important, not the person. The Law is higher than the priest; the priest is subordinate to the Law
and supports the Law. The ornamental and showy surplices and robes of other sects emphasize the
importance of the priest wearing them. By contrast, the simplicity of Nichiren Shoshu robes
indicates that the emphasis is on the Law and not the person. The person is never higher than the
Law.

Long ago the priests could not afford to have robes made, so lay women got together and patched
the robes up. That is how the patches came to be in the surplice. In other religions the believers also
made the robes for priests. Having received many donations the robes of these religions became
ornate, colorful, and complicated with many strips and patches. In turn, the priests wearing those
robes came to believe that they were more consequential than the law they represented.

The significance of the priest wearing the small, simple surplice is to demonstrate that the priest of
Nichiren Shoshu is in service to
Nichiren Daishonin's  Law; it is not to bring attention to the priest.
Wearing the
kesa is a statement that the Law the priest represents is great and pure while he himself
is insignificant.


Significance of the three garments

The three garments -- the gray robe, the white surplice and the prayer beads -- equal one. Known
by the Buddhist term
sanne, they represent the one vehicle of the True Law. Wearing these three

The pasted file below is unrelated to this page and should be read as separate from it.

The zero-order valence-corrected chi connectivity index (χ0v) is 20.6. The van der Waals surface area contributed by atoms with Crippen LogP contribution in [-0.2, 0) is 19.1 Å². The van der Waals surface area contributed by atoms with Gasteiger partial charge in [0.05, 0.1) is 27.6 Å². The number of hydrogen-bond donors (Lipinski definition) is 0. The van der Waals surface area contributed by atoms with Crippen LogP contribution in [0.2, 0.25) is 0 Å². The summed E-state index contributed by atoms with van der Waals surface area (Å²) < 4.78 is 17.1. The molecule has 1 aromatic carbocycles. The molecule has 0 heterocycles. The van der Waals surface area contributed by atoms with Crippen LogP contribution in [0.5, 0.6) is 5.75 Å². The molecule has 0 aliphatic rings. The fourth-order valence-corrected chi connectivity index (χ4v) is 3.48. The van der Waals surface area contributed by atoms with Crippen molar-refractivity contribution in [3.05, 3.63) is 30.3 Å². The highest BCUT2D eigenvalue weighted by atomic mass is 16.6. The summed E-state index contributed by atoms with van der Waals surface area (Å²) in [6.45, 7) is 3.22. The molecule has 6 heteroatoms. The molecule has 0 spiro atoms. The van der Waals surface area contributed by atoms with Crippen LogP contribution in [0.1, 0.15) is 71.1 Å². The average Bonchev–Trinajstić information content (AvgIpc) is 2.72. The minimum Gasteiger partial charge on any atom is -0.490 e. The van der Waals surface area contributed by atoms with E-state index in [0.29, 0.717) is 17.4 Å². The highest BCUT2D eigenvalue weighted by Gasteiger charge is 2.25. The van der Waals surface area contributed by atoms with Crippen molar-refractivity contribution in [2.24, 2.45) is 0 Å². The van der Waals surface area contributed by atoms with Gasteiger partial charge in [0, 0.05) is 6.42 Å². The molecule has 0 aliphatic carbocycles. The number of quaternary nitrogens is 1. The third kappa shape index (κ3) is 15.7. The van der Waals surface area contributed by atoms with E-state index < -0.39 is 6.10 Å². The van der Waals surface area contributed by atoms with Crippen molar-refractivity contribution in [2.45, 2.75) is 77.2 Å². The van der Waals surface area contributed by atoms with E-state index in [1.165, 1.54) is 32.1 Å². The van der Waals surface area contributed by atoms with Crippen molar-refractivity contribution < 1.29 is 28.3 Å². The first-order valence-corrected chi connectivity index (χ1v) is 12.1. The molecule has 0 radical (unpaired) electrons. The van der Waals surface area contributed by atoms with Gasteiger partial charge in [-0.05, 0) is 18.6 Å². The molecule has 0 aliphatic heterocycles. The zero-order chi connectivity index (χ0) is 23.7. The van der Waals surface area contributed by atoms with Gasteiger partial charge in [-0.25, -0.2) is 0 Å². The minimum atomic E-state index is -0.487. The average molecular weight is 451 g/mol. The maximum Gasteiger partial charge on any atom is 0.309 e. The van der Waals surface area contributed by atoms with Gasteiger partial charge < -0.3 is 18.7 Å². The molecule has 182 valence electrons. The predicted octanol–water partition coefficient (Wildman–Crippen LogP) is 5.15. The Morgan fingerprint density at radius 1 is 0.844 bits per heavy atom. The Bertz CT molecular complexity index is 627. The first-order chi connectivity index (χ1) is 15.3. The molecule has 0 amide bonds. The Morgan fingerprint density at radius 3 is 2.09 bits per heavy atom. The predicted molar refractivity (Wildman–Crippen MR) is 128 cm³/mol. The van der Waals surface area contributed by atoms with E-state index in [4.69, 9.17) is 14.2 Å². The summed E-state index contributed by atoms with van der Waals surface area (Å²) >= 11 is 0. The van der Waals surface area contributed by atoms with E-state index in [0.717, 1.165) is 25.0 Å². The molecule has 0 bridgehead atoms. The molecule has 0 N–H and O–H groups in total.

garments is an indication that one has the right faith.

When the priest wears the robe and the surplice he is not only clothing and protecting his body from
the elements, it also signifies his conveyance that he protects the Law of
Namu-myoho-renge-kyo.
An individual can choose anything to wear to express him- or herself. The priest wears the robe and
surplice to express that he is a representative of the Law.

Just as the robe and the surplice cover the body, placing the prayer beads, which represent 108
human sufferings, between one's hands and chanting
Namu-myoho-renge-kyo is an act of enfolding
the believer in the mantle of Namu-myoho-renge-kyo.

In Christianity it is taught that if you believe in Christ your sufferings will disappear and you will be
absolved of your sins. That of course is not true. The difference between Christianity and Buddhism
is that if you believe in Nichiren Daishonin's Buddhism, then you know that anybody can become
enlightened, and everybody has the Buddha nature within them.  Whereas Christians believe that if
you commit sins you will go to hell and that's the end of it. In this Buddhism anybody - saints or
sinners - can attain enlightenment because of the Buddha nature inherent in all life. Nichiren
Daishonin wrote in R
eply to Hoshina Goro Taro, ". . .that teaching is judged supreme which
enables all people, whether good or evil, to become Buddhas."
THE THREE GARMENTS
By Reverend Raido Hirota
Translated and edited by Udumbara Foundation volunteers
This is NOT an official site of
the Nichiren Shoshu Shoshin-kai
A statue of Nichiren Daishonin
as an example of the Three Garments